Vlookup Based on two criteria to pull third criteria

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I am trying to match the (Sum of amount) on the Main tab in Column C that corresponds to each policy in column A on the secondary tab that matches the account columns on the secondary tab (2412100, 2416300, and 2203400)

Only way Ive been able to do it is by pulling the accounts out into separate tabs and just doing a Vlookup say its on a tab 2100 and the policy is in A and the money is in B then Vlookup(trim(a2),2412100!A:C,3,0) - I just used one example - but thats the only way I can do it. 

But there has to be an easier way?

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Thanks for the quick reply! I entered the =SUMIFS(Sums,Policies,$A2,Accounts,B$1) formula and got the #Name Error just like you said. Just trying to piece together either of the two suggestions you said to make the formula return the money in the (Sum of amount) column on the main tab that corresponds to that account. I was not sure where I was suppose to place the range addresses in the formula or somewhere else? Sorry! I'm trying to understand.

Also, I do not want the amount in C to sum - I need it to just return a match as it corresponds to that account as stated. I'm using Vlookup as I'm using two worksheets to pull that info into another worksheet. 
Sroncey21 (rep: 10) Jun 28, '18 at 8:49 pm
Just a little fyi, when you respond to an Answer, click the Discuss or Add to Discussion button underneath that specific answer; that way the person who wrote it will get a notification about it without having to always check this page. :)
don (rep: 1412) Jun 29, '18 at 2:55 am
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Please try this formula in cell Secondary!B2. Copy it to the right and down as far as required.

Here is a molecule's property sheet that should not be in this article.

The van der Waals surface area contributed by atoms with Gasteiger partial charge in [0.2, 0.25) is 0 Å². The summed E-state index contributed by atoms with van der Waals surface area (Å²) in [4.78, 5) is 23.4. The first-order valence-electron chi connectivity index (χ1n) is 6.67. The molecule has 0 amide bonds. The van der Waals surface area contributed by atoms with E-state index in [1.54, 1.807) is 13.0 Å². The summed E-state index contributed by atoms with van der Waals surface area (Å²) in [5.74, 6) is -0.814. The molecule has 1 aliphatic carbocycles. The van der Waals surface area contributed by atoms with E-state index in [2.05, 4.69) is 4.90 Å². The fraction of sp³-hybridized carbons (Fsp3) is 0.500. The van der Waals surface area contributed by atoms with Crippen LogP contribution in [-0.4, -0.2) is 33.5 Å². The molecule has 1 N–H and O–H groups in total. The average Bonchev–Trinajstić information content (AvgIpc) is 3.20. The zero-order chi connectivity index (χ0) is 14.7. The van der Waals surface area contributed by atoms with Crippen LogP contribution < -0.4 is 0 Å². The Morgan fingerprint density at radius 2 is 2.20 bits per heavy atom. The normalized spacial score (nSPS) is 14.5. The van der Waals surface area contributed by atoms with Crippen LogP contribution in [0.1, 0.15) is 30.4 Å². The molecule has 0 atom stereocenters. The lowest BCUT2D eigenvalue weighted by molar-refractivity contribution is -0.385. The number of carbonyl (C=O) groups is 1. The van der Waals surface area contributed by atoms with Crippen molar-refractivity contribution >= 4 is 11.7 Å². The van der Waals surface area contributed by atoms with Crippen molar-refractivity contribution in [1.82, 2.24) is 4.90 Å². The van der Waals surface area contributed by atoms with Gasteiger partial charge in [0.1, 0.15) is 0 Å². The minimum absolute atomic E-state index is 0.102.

=SUMIFS(Sums,Policies,$A2,Accounts,B$1)

Sums, Policies and Accounts are named ranges. Their respective addresses are

Main!$A$2:$A$10000
Main!$B$2:$B$10000
Main!$C$2:$C$10000

While these ranges don't exist in your workbook my above formula will returns a #NAME error. If you don't want to set them up, replaces the names with the range addresses in the formula.

I used names above because they make the formula easier to read. In plain language it says, "Sum up the amounts in Sums where Policies = A2 and Accounts = B1". This logic implies that the result will show the sum of duplicates where VLOOKUP would only show the first match encountered.

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Let's do this methodically. First, please don't enter your comment as a discussion of the question while your intention is to discuss the answer.
Second, I have attached a workbook to my answer now which shows an implementation of my formula. (You can copy the formulas further down than I did.) Please check the results and let me know if it is what you want or, alternatively, show a few lines of the result that you do want.
Variatus (rep: 1595) Jun 28, '18 at 10:36 pm
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